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Two Kinds of Credit Card Theft in Virginia

In Scott v. Commonwealth, the Supreme Court of Virginia recently clarified that there are two types of credit card theft prohibited by Virginia Code Section 18.2.-192(1)(a). The code reads: (1) A person is guilty of credit card or credit card number theft when: (a) He takes, obtains or withholds a credit card or credit card number from the person, possession, custody or control of another without the cardholder’s consent or who, with knowledge that it has been so taken, obtained or withheld, receives the credit card or credit card number with intent to use it or sell it, or to transfer it to a person other than the issuer or theRead More …


Pipe with Residue Insufficient to Support Possession with Intent to Distribute Charge

The Court of Appeals of Virginia recently reiterated that possession of drug paraphernalia (in this case a pipe) with the residue of drugs on it is insufficient by itself to support a conviction for possession with intent to distribute. The result is unsurprising, but serves as a reminder of the importance of having a skilled attorney on your side. In the unpublished opinion of Kincaid v. Commonwealth of Virginia, 1623-15-3, the Court of Appeals considered Mr. Kincaid’s challenge to the legal sufficiency of his conviction for possession of methamphetamine with intent to distribute. At trial, the only evidence of methamphetamine introduced was the residue recovered from a glass pipe. The glass pipeRead More …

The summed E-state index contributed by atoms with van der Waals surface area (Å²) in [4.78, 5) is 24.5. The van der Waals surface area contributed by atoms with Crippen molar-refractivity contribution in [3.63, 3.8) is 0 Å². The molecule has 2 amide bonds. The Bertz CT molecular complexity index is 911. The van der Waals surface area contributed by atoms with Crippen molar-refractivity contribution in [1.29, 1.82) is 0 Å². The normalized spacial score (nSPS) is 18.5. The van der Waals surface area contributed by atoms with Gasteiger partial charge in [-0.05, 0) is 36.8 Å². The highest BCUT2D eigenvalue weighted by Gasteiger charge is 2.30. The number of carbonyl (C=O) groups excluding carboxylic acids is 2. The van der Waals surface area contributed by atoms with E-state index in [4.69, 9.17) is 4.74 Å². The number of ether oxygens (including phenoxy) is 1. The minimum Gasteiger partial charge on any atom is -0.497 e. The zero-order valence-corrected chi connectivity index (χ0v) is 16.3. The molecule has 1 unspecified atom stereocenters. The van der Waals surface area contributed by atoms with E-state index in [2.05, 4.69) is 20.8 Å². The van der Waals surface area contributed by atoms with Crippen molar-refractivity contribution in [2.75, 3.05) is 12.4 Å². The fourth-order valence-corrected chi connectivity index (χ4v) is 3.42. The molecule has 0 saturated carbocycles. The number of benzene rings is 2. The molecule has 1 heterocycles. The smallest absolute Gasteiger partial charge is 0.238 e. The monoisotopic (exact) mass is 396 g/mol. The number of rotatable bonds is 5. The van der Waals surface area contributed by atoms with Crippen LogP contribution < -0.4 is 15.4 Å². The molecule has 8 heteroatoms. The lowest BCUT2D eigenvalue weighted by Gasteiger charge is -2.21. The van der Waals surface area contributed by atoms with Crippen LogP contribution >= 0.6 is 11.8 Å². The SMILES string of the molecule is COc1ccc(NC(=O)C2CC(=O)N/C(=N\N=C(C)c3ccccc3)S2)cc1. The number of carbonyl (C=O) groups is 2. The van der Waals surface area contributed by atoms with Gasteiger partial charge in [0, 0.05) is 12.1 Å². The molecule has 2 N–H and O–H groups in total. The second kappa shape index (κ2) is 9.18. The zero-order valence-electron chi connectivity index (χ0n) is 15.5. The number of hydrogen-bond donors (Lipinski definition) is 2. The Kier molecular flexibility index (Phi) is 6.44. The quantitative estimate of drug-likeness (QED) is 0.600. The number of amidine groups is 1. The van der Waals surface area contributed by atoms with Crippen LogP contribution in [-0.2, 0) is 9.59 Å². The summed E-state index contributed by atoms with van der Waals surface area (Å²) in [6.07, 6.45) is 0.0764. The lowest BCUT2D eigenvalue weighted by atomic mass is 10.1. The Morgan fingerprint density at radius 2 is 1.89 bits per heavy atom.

Criminal Process: the Initial Appearance and Arraignment

A criminal charge in Virginia can occur with little advance warning, which means you, as the defendant, are often unprepared and uneducated regarding what is going to happen next. The process can seem as intimidating as the charge.  Complicating matters, the process differs in each jurisdiction; so the information that your friend is telling you based on experience in Fairfax County will be different than your experience in Arlington County or Alexandria City.  Nonetheless, here is a brief overview of the initial process in many Virginia state courts. Once you are arrested and booked at the police station, you will be taken in front of a local magistrate “without unnecessaryRead More …